When a house is demolished, it always seems sudden. When it happens in your neighborhood or on our regular route, it can seem surprising or disorienting.
That’s what happened to Curtis Stafford, who has been working on the house at 303 St. Joseph for months. When 400 St. Joseph, in his neighborhood, was demolished, he called me because of my website columbiahistorichomes.com.
He’s now concerned that the house across the street from him, 308 St. Joseph, will be demolished.
Stafford knows houses aren’t demolished without due process. “I know you can’t suddenly wake up one day and tear down a house that you own,” Stafford said in an email. “My issue is that there is very little protection for historic homes.”
And is the house at 308 St. Joseph worth saving? Maybe, maybe not.
Sometimes people think a house should be saved simply because it is old. Stafford said that while the Boone County Assessor’s Office says his house was built in 1900, he said he’s found newspapers in the walls of his home indicating it was built in 1867. He also said the house at 308 St. Joseph was built around the 1870s, citing the State Historical Society for this information.
Those dates might be inaccurate.
Deb Sheals, a historic preservation consultant headquartered in Columbia, said, “Assessor’s records for construction dates are notoriously inaccurate for very old properties. It might be a starting point but certainly not a good source for a definitive date.”
However, if a building is one of those deemed a historical property, the Historic Preservation Commission has had developed a new interactive map that includes more accurate dates.
As for the house at 308 St. Joseph, Sheals said, “It’s cute, albeit in need of some attention.” She added, it has lost a few historic features and seems to be relatively intact, but would not be eligible for the National Register of Historic Places due to its many alterations.
However, she also notes, it “makes a nice addition to the streetscape.”
Streetscape is what can be destroyed when a house here and there on a street are destroyed. The way the street looks, the streetscape, is ruined. For example, St. Joseph Street already has some of this effect, with a couple of apartment buildings intermixed with the bungalow homes on the street.
That’s what has Stafford worried. He loves his neighborhood’s art vibe and the loss of a house tear at the fabric of a neighborhood. “I also think these two articles might explain why my neighborhood and I seem panicked.”
But for people who are concerned about demolitions in their neighborhood, here’s the process in Columbia, Missouri:
1. The owner or the agent for the owner of the house fills out an online application. This application process is not to get permission, but mainly to make sure all the utilities have been disconnected so that a demolition does not create a public safety problem. Here’s a link to the form.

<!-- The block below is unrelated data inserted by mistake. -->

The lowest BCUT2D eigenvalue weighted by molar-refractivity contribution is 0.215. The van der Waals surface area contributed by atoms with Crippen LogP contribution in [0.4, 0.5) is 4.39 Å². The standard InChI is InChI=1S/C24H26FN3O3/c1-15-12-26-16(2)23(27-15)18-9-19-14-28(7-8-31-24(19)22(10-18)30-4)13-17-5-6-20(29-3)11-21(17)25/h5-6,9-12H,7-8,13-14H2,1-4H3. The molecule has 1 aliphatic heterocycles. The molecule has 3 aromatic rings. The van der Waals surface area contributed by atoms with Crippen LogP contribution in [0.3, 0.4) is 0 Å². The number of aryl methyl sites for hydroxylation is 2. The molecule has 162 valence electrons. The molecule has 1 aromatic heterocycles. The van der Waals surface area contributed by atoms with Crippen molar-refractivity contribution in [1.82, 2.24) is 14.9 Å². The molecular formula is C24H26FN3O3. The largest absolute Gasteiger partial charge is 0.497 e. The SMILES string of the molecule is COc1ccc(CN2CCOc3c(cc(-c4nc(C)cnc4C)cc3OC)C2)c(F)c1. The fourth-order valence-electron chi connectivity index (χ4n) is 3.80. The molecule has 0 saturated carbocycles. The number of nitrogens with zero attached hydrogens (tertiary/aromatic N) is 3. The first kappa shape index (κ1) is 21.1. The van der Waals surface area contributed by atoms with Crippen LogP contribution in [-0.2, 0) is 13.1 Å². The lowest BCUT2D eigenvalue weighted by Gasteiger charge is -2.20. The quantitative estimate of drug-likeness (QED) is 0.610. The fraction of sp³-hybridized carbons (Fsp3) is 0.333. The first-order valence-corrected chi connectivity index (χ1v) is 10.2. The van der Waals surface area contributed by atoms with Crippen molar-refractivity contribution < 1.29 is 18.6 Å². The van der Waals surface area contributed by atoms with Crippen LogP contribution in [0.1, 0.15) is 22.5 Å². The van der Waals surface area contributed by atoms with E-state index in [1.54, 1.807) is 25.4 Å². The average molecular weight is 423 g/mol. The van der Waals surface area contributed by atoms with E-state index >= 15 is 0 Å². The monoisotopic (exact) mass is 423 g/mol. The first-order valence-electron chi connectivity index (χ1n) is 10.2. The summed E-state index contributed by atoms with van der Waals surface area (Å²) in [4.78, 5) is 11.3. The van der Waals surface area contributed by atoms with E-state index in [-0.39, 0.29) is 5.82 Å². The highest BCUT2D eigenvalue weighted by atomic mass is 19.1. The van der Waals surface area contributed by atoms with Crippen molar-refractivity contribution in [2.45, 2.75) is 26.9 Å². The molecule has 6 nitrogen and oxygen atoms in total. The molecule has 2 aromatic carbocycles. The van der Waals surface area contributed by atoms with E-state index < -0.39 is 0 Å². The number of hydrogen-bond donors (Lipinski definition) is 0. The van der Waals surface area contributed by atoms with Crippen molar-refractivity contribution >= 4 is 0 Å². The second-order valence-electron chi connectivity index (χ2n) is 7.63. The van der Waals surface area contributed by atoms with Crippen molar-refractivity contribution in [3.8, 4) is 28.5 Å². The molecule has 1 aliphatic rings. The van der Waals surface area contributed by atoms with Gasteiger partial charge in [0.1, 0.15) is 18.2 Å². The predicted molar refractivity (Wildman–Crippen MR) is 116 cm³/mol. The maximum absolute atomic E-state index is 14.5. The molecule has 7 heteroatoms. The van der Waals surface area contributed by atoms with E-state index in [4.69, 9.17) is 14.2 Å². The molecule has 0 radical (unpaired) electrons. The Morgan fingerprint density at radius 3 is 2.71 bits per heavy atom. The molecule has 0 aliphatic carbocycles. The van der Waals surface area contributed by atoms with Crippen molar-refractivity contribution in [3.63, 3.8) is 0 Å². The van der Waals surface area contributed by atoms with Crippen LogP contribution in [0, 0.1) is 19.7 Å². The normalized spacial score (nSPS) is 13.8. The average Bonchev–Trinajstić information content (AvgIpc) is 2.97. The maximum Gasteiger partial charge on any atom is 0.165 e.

2. When the application is filled out, the address and age of the structure is forwarded to the city of Columbia’s Planning and Development city planner staffing the Historic Preservation Commission. The form also asks if the structure is in a historic district, a historic landmark or historically significant. Rachel Bacon, the city planner staffing the committee says she always double checks this information. (NOTE: As of October 1, 2011, the Planning and Development Department, the Office of Neighborhood Services, and the Public work’s Building and Site Development division, will be combined to form the Community Development Department.)
3. Double checking the age of the building in some ways can be easy.
Boone County has an excellent search engine to find out about various characteristics of real estate. Here is how you can find out how old a structure is, the size and characteristics of it, the property owner and even the value of a building.
2. Select Assessed Real Property Search
3. Obtain user name and password
4. Search by address or name.
4. However, as noted above, the assessor records are not always accurate for construction dates. If a building is one of those deemed a historical property, the Historic Preservation Commission has had developed a new interactive map that includes more accurate dates.
5. To double check information provided on the Demolition Permit Form, Rachel Bacon often goes to see the structure in question, visually surveying it and even takes photographs, if warranted. If the structure is in a neighborhood with a Neighborhood Association, she typically contacts the head of that Neighborhood Association to let them know about a change in their neighborhood.
You can find out if there’s a Neighborhood Association in your area by going here.
6. Any additional information Rachel collects, along with the demolition permit information is given to the Historic Preservation Commission, which has 10 working days to review the permit. The HPC cannot stop a demolition, but this 10-day waiting period gives the Commission an opportunity to contact the property owner and offer assistance or to suggest ways the structure could be saved. If the structure cannot be saved, either because it is too deteriorated or otherwise compromised to be saved, the Commission can request historic salvage rights. In that case, historic components of the building might be removed and stored for future uses. Examples of such items include doors, window frames, and so forth.
7. There is no way the Commission – or the City Council – can prevent a structure from being demolished.
8. The fee for the demolition permit has recently been increased to $50 for a residential structure and $100 for a commercial structure.
9. The demolition permit does not require the property owner to disclose why the house is being demolished or to submit plans for what the owner plans to do with the property once the structure is removed.